In addition to text, web pages may contain images, video and software components that are rendered in the user's web browser as coherent pages of multimedia content. Multiple web resources with a common theme, a common domain name, or both, make up a website. Websites are stored in computers that are running a program called a web server that responds to requests made over the Internet from web browsers running on a user's computer. Website content can be provided by a publisher, or interactively where users contribute content or the content depends upon the users or their actions. Websites may be provided for a myriad of informative, commercial, governmental, or non-governmental reasons. Tim Berners-Lee's vision of a global hyperlinked information system became a possibility by the second half of the 1980s. By 1985, the global Internet began to proliferate in Europe and the Domain Name System came into being. In 1988 the first direct IP connection between Europe and North America was made and Berners-Lee began to discuss the possibility of a web-like system at CERN.
While working at CERN, Berners-Lee became frustrated with the inefficiencies and difficulties posed by finding information stored on different computers. On March 12, 1989, he submitted a memorandum, titled "Information Management: A Proposal", to the management at CERN for a system called "Mesh" that referenced ENQUIRE, a database and software project he had built in 1980, which used the term "web" and described a more elaborate information management system based on links embedded as text: "Imagine the references in this document all being associated with the network address of the thing to which they referred, so that while reading this document, you could skip to them with a click of the mouse." Such a system, he explained, could be referred to using one of the existing meanings of the word hypertext, a term that he says was coined in the 1950s. There is no reason, the proposal continues, why such hypertext links could not encompass multimedia documents including graphics and video, so that Berners-Lee goes on to use the term hypermedia.
With help from his colleague and fellow hypertext enthusiast Robert Cailliau he published a more formal proposal on 12 November 1990 to build a "Hypertext project" called "WorldWideWeb" as a "web" of "hypertext documents" to be viewed by "browsers" using a client–server architecture. At this point HTML and HTTP had been in development for about two months and the first Web server was about a month from completing its first successful test; this proposal estimated that a read-only web would be developed within three months and that it would take six months to achieve "the creation of new links and new material by readers, authorship becomes universal" as well as "the automatic notification of a reader when new material of interest to him/her has become available". While the read-only goal was met, accessible authorship of web content took longer to mature, with the wiki concept, WebDAV, Web 2.0 and RSS/Atom. The proposal was modelled after the SGML reader Dynatext by Electronic Book Technology, a spin-off from the Institute for Research in Information and Scholarship at Brown University.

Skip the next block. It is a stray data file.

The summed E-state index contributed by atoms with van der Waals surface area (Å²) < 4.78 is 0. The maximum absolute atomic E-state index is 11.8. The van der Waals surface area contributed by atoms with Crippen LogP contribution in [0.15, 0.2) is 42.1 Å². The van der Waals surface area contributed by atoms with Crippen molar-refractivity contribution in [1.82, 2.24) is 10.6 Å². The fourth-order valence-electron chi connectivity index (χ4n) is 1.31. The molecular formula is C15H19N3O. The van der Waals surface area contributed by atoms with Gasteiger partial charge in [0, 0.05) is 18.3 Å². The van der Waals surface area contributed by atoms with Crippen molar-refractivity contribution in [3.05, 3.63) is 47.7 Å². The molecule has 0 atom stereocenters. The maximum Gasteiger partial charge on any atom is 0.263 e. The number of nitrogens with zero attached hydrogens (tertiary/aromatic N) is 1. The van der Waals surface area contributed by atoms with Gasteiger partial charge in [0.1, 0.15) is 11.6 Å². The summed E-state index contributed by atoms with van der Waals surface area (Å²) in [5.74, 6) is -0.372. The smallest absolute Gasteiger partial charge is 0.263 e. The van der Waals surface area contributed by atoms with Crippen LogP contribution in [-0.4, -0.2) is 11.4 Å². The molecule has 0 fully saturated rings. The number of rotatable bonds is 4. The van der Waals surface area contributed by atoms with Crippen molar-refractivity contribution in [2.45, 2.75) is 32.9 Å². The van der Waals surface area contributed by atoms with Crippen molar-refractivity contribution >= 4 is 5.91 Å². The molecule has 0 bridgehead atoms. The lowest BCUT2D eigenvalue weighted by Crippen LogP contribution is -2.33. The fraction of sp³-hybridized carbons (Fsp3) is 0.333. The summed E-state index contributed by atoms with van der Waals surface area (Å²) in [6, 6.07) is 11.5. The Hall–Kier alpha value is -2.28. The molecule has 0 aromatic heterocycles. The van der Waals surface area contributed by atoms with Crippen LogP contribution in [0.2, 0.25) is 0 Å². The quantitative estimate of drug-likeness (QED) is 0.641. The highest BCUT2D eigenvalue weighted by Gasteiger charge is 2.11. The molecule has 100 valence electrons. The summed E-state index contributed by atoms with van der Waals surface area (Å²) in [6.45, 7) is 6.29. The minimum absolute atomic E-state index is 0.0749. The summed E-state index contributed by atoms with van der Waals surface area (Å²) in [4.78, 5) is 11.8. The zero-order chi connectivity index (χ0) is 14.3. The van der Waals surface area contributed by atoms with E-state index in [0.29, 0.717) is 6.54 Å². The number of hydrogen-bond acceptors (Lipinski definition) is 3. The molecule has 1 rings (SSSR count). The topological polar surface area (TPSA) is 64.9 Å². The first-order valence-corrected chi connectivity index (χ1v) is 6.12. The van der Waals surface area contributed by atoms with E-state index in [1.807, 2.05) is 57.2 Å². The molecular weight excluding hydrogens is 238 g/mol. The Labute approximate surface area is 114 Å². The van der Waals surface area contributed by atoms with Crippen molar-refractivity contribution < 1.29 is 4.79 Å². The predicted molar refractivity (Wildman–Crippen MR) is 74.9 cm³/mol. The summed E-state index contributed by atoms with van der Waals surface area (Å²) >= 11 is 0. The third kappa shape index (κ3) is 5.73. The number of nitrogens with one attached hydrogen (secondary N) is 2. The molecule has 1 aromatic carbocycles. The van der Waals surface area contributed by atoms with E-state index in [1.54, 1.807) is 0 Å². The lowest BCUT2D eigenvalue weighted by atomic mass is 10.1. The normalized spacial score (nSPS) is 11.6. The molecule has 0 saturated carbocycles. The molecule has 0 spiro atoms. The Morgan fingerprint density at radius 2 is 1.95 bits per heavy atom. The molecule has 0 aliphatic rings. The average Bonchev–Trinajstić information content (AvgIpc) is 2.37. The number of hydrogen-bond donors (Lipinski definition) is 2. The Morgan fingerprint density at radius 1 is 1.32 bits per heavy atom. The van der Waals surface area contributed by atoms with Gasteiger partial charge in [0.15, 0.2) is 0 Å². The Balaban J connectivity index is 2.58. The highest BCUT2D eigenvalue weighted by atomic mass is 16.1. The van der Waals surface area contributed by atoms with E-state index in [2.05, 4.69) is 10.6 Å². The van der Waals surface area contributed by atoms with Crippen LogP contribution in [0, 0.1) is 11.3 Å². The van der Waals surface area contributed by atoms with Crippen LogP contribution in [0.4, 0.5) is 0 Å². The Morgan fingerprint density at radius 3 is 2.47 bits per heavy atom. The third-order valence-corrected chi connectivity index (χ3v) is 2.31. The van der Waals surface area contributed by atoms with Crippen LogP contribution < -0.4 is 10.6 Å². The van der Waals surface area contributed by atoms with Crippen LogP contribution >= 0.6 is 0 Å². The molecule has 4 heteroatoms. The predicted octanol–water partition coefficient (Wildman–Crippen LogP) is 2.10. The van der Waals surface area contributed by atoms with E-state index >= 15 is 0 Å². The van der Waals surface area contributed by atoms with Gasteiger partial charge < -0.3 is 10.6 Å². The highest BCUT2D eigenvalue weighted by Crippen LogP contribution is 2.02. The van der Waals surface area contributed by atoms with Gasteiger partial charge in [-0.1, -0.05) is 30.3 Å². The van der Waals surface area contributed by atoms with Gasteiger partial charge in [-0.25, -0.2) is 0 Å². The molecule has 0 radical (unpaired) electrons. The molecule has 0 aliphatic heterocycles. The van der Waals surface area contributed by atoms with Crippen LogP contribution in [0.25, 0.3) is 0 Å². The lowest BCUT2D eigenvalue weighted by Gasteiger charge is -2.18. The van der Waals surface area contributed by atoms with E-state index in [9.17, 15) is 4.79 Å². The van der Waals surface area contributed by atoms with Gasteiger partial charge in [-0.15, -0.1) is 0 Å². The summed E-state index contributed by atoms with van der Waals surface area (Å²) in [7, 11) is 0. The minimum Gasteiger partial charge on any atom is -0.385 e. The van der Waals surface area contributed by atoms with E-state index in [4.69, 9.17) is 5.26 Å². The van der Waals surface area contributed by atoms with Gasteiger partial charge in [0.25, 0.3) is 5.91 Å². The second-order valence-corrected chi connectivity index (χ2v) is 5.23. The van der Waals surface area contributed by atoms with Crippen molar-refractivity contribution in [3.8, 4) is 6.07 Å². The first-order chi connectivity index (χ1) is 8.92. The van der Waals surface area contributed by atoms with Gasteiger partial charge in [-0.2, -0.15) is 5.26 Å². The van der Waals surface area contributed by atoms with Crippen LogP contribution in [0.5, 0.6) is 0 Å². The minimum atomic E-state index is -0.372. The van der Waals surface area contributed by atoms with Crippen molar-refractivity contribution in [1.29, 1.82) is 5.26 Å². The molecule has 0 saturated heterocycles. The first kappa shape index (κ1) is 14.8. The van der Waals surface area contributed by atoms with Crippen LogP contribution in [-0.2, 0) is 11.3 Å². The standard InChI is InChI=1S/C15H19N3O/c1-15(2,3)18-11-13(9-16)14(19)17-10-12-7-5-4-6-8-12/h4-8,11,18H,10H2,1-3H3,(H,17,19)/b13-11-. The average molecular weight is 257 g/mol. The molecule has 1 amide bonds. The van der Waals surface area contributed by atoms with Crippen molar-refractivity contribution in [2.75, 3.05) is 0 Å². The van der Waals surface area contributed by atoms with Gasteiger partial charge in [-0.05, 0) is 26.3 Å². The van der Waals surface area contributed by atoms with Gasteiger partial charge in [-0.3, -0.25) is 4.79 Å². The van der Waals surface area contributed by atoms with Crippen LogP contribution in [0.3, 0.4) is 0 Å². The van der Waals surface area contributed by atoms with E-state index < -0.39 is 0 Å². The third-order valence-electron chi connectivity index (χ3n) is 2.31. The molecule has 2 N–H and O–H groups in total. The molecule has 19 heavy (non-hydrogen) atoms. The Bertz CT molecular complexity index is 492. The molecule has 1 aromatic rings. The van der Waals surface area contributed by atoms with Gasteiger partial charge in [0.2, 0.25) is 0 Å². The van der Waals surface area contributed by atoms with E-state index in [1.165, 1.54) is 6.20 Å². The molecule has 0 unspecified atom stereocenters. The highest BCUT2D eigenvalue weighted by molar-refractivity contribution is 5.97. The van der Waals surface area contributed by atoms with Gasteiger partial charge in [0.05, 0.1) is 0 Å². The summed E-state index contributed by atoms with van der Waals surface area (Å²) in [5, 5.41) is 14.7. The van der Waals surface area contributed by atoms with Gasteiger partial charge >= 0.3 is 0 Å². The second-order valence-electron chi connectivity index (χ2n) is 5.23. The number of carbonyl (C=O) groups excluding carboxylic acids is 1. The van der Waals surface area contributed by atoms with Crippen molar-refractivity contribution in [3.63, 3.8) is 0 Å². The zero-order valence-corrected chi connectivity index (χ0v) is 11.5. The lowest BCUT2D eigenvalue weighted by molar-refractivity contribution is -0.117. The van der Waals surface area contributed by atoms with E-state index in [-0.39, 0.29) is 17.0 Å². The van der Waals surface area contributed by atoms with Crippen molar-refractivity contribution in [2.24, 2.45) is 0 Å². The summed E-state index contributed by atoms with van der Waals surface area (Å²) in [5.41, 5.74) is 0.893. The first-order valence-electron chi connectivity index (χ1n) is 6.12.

The Dynatext system, licensed by CERN, was a key player in the extension of SGML ISO 8879:1986 to Hypermedia within HyTime, but it was considered too expensive and had an inappropriate licensing policy for use in the general high energy physics community, namely a fee for each document and each document alteration. A NeXT Computer was used by Berners-Lee as the world's first web server and to write the first web browser, WorldWideWeb, in 1990. By Christmas 1990, Berners-Lee had built all the tools necessary for a working Web: the first web browser and the first web server; the first web site, which described the project itself, was published on 20 December 1990. The first web page may be lost, but Paul Jones of UNC-Chapel Hill in North Carolina announced in May 2013 that Berners-Lee gave him what he says is the oldest known web page during a 1991 visit to UNC. Jones stored it on his NeXT computer. On 6 August 1991, Berners-Lee published a short summary of the World Wide Web project on the newsgroup alt.hypertext.